Crepes – Not Scary At All

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I have wanted to make crepes for years, but put it off because I thought they were hard to make. I’m not sure what magic skills I thought I needed to make what really are just egg-rich, very thin pancakes. If you can make pancakes, you can make crepes.

There is a crepe cart in the town in Colorado where we have vacationed with Rich’s parents. They have the crepe-making process down to a science, with special crepe griddles and a spatula to spread the batter out in an even layer. In the past we have tried their cheesecake crepes, s’mores crepes and simpler crepes filled with melted chocolate or sugar and butter. This year when we went for crepes, the line stretched halfway down the block and the wait was over an hour. We skipped the crepes and vowed to make our own when we got home.

Once I made the leap and decided to try my own crepes, I figured I needed a new skillet to make them in. We got rid of all our nonstick pans a few years ago, after wearing out several sets. We only have stainless steel pans and I thought we might have trouble with sticking. I picked up a 10-inch nonstick skillet at Marshall’s for $10 and we were ready to make some crepes.

Calvin and I mixed up the batter Friday afternoon, in less than ten minutes. We heated the pan while we mixed the batter and then started making our crepes. Once we figured out the swirling technique, we were fighting over who got to make the next crepe. In about half an hour we had 12 crepes stacked up, ready to fill. They weren’t all pretty, but even the most irregular and pale of the bunch still looked pretty good to us. And no matter what they looked like, each delicately thin crepe was deceptively rich, deliciously eggy and fragrant with vanilla.

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We used some of the batch for dessert that night ­– reheating them one at a time in a lightly buttered skillet. Calvin had a s’more crepe, with chocolate chips, marshmallows and crushed graham crackers. We covered half with the toppings and then folded the other half over. A few minutes in the hot pan for each side and the chocolate was melted and the marshmallows were warm and puffy. Rich and I brushed ours with melted butter and then sprinkled them with brown sugar and cinnamon before folding them in quarters.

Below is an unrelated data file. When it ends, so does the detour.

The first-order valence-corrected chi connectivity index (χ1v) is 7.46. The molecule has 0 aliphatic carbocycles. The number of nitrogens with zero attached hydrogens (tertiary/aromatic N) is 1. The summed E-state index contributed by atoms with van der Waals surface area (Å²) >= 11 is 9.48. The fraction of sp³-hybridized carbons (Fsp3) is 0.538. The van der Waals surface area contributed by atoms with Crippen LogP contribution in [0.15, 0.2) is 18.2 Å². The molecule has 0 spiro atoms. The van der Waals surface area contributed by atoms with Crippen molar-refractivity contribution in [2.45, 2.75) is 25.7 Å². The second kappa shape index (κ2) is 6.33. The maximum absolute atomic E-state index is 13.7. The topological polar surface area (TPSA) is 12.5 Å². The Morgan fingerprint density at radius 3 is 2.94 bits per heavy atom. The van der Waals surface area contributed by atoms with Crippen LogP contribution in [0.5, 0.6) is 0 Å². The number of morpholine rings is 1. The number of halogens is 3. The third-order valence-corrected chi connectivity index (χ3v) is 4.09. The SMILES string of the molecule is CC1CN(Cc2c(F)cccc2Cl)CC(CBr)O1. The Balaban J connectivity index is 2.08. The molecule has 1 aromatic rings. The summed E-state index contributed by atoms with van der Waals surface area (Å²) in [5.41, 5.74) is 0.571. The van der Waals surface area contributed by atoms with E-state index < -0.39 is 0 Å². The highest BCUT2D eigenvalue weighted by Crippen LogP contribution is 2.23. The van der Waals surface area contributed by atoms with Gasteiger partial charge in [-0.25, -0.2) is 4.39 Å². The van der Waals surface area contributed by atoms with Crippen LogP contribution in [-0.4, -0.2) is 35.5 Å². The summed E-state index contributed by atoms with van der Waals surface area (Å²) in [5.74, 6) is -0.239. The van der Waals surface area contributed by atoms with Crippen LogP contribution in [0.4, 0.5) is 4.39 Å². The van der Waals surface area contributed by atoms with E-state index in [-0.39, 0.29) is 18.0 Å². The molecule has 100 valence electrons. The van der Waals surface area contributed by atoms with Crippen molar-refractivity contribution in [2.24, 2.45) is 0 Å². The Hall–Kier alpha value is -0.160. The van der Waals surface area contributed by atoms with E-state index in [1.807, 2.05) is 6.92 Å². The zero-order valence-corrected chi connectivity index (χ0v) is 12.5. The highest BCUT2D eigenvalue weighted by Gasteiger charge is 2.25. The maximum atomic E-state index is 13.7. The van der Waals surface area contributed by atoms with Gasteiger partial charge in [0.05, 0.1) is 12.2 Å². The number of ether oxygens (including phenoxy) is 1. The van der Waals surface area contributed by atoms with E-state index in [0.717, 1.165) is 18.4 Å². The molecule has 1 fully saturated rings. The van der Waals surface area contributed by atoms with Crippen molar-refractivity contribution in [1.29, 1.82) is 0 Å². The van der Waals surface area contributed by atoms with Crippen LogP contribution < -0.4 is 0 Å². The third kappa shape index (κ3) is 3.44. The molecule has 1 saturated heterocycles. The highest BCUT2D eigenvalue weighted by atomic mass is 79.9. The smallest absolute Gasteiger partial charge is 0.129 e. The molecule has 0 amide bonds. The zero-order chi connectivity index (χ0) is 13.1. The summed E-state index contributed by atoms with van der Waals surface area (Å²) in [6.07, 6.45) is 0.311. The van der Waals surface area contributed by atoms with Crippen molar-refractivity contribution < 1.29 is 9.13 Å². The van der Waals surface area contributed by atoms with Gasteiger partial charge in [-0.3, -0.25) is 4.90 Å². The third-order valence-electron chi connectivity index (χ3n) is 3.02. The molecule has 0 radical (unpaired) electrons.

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The rest of the batch we saved for Saturday’s breakfast. In the morning we sweetened ricotta with a little honey and vanilla and spread it over half of each crepe. A sprinkling of blueberries gilded the lily. We rolled them up and browned them in a little butter to make a decadent breakfast. What a way to start the weekend!

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Don’t let the mystique of crepes turn you off from trying these. They take minutes to whisk together and not much longer than that to make. Make a batch when you have a spare thirty minutes and then store them in the freezer for when you want a quick, elegant breakfast or dessert. Or sprinkle them with a few chocolate chips, heat them in a pan until the chocolate melts and eat them while you stand by the stove. I won’t tell.

Download or print the recipe here.

Basic Crepes
Adapted from Farm Journal’s “Homemade Breads”
by The Cook’s Life
Makes 10-12 crepes (8 inch)

¾ cup all-purpose flour
1 tablespoon sugar
½ teaspoon salt
3 eggs
1 cup milk
2 teaspoons vanilla (omit if making savory crepes)
1 tablespoon butter, melted, for pan

Heat a 10-inch nonstick skillet over medium heat while mixing crepes.

Stir flour, sugar and salt together in a bowl with a whisk. In a separate bowl beat eggs until well combined. Add milk and vanilla and beat again. Add about half of the egg mixture to the flour mixture and whisk until smooth. Add the remaining egg mixture and whisk again.

Lightly brush the hot skillet with melted butter. You don’t need much.